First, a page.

Juno: an “apolitical” film about teen pregnancy
By Hiram Lee
4 February 2008
Juno, the new film from director Jason Reitman, has been lavished with praise and awards. Two weeks ago, it received Academy Award nominations in several categories: best picture, best director, best actress and best original screenplay. And like most of the movies nominated for best picture this year, it is not very good.
Juno is a comedy about teen pregnancy and adoption, but not a social satire, properly speaking. It is no Miracle at Morgan’s Creek (Preston Sturges, 1944). While there are countless jokes in the film, none of them shed much light on the subject matter. Instead, Reitman and screenwriter Diablo Cody inject crack after crack into their story almost at random. The humor is largely imposed on the events, not drawn from exploring the real-life contradictions and relations that such events might generate. It would have been second nature to a Sturges or a Jacques Tati to uncover the absurd or ridiculous possibilities of the situation itself.
“I actually see the movie as completely apolitical,” Reitman told CanMag.com in a recent interview. This stance, in itself a political position, also says a great deal about the film. One gets the impression the director has made a point of not stepping on anyone’s toes. He has, consequently, produced a toothless and evasive work that doesn’t challenge anyone or anything.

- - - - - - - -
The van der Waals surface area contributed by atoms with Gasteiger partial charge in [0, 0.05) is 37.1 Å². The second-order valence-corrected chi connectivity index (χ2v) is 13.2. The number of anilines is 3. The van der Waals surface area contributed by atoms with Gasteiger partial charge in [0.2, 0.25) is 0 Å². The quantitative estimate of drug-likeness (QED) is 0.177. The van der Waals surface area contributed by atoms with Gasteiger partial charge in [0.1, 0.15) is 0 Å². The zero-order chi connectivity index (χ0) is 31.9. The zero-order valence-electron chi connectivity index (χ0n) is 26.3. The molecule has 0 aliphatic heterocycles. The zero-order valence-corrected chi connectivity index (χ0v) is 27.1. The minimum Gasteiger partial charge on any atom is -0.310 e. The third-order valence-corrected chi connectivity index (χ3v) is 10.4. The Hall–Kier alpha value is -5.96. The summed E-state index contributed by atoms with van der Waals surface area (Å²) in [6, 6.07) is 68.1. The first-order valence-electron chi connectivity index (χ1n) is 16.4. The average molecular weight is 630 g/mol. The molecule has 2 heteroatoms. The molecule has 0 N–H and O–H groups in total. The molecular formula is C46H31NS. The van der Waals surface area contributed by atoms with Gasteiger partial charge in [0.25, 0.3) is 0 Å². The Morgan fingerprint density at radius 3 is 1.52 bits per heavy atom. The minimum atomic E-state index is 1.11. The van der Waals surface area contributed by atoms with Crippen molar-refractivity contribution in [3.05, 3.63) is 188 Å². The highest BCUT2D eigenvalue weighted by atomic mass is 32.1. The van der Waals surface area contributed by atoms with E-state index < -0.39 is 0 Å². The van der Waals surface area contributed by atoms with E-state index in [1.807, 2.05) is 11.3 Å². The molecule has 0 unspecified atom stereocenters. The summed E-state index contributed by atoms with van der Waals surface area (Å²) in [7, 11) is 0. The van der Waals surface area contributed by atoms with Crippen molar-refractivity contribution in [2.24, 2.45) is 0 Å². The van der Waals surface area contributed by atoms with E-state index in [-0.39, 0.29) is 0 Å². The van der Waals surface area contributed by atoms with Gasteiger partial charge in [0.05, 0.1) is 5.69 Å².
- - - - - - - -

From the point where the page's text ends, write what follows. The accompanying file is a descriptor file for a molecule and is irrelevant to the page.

The story begins with 16-year-old Juno MacGuff (Ellen Page) staring at the chair in which she and her friend Paulie Bleeker (Michael Cera) have had their first sexual experience together. Having discovered—or accepted—that she is pregnant after her third home pregnancy test in a single day, Juno decides to have her baby and put it up for adoption.
The filmmakers quickly dispatch Juno’s initial plans to have an abortion. The clinic she visits disgusts her; it’s more reminiscent of the average Department of Motor Vehicles office than a caring medical facility. A lone protester outside the building—a fellow classmate of Juno’s—disturbs her further.
On the abortion issue, the filmmakers take the easy way out. They rush through the matter as though it were an obligation that has to be overcome before they get on with the real business of their film. While it would perhaps be unfair to say that Juno is “pro-life,” it certainly renders abortion an unthinkable course of action for the intelligent girl at the center of the story. The ludicrous arguments of her classmate-protester sway her with remarkable ease.
With abortion no longer an option, Juno must tell her parents about her condition and prepare for the coming adoption. Her parents are strangely unshaken by their daughter’s announcement. “I didn’t know he had it in him” is her father’s response to learning that the shy and unassuming Paulie Bleeker is the father. That Juno’s parents—or any parents for that matter—might respond to such a situation with sensitivity and support one might be willing to accept, but these parents respond with considerable amusement, taking things almost effortlessly in stride. The response feels false, arranged to make the film “contrarian” and unexpected in an empty fashion (see Reitman’s previous effort, Thank You for Smoking).
In the back pages of a PennySaver, Juno finds the perfect couple to adopt her baby. Mark (Jason Bateman) and Vanessa Loring (Jennifer Garner) are wealthy suburbanite professionals, people quite different from Juno and her own working class family. They are more than eager to enter into an arrangement with Juno in spite of the teenager’s brash and even patronizing behavior.